Halloween Every Day (for a Month)
By Andrew Neil Cole
Day 8: Night of the Creeps (1986).
Normally, I have a real problem with movies made by extreme fanboys. These movies are inspired by, informed by, and replete with references to other people’s movies. The lack of originality is often startling. Rather than tell stories derived from experience, intellect, and good old-fashioned creativity, these guys do little more than make cinematic Xeroxes of their all-time faves. This kind of filmmaking exemplifies homage, not art. And yet, Night of the Creeps is one fanboy film I find simply irresistible.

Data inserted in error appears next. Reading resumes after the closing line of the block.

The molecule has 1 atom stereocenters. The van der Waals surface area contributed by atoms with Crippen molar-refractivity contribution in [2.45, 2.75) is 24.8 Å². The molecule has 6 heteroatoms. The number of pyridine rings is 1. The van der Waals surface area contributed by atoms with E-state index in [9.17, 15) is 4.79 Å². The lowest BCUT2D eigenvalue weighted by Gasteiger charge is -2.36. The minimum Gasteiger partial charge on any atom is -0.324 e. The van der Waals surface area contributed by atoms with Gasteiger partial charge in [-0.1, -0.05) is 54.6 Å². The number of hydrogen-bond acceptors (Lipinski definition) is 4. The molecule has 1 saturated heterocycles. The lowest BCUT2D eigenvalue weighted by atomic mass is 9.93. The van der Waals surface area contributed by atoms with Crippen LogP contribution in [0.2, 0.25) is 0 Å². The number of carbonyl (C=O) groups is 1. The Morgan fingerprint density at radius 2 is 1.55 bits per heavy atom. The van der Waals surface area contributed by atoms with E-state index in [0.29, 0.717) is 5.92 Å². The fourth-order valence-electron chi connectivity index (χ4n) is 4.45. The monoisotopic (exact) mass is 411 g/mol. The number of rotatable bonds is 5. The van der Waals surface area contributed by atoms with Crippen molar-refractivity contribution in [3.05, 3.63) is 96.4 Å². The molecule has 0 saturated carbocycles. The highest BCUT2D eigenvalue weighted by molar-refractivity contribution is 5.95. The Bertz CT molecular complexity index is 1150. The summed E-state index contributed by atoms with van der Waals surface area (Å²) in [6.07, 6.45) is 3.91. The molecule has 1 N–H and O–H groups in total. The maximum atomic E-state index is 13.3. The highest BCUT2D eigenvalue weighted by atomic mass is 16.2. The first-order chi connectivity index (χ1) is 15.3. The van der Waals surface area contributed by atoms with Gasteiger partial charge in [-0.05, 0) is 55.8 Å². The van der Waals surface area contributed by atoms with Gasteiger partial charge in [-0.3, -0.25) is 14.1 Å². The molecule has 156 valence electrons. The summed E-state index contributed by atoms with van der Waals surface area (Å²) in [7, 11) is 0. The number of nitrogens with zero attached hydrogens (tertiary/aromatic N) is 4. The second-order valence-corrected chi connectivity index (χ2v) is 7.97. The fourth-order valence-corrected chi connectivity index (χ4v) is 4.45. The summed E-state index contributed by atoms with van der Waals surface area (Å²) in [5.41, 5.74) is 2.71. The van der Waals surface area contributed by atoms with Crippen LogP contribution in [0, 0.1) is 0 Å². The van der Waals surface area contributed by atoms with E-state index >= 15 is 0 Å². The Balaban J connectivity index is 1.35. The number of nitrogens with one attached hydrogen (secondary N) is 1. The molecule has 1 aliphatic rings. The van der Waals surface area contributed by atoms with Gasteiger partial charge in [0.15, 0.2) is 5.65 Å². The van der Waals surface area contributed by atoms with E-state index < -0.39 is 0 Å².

Writer/director/fanboy Fred Dekker does absolutely nothing new with Night of the Creeps; he even names all of his characters after famous horror directors (Cynthia Cronenberg, Ray Cameron, Chris Romero, and, my personal favorite, James Carpenter-Hooper). But if you like horror, particularly old-school horror, Creeps is for you. The story: alien slugs infiltrate a college campus and turn people into zombies. Along the way we meet a couple of wisecracking nerds, a beautiful but soulful sorority goddess, a group of knuckle-dragging frat boys, and the most butt-kickingest cop ever to walk a beat, played by genre favorite Tom “Thrill me!” Atkins. Creeps crash-landed at the box office with a booming thud and quickly disappeared into the shadowy netherworld of B-movie oblivion after its original release in the summer of 1986. It has had a much-deserved resurgence as a cult hit in recent years. I’m glad that a new generation of fans is starting to find this movie. It may not be deep or subversive or socially relevant (or worthy of comprehensive deconstruction in this post), but who cares? Chilly October nights are tailor-made for movies like this.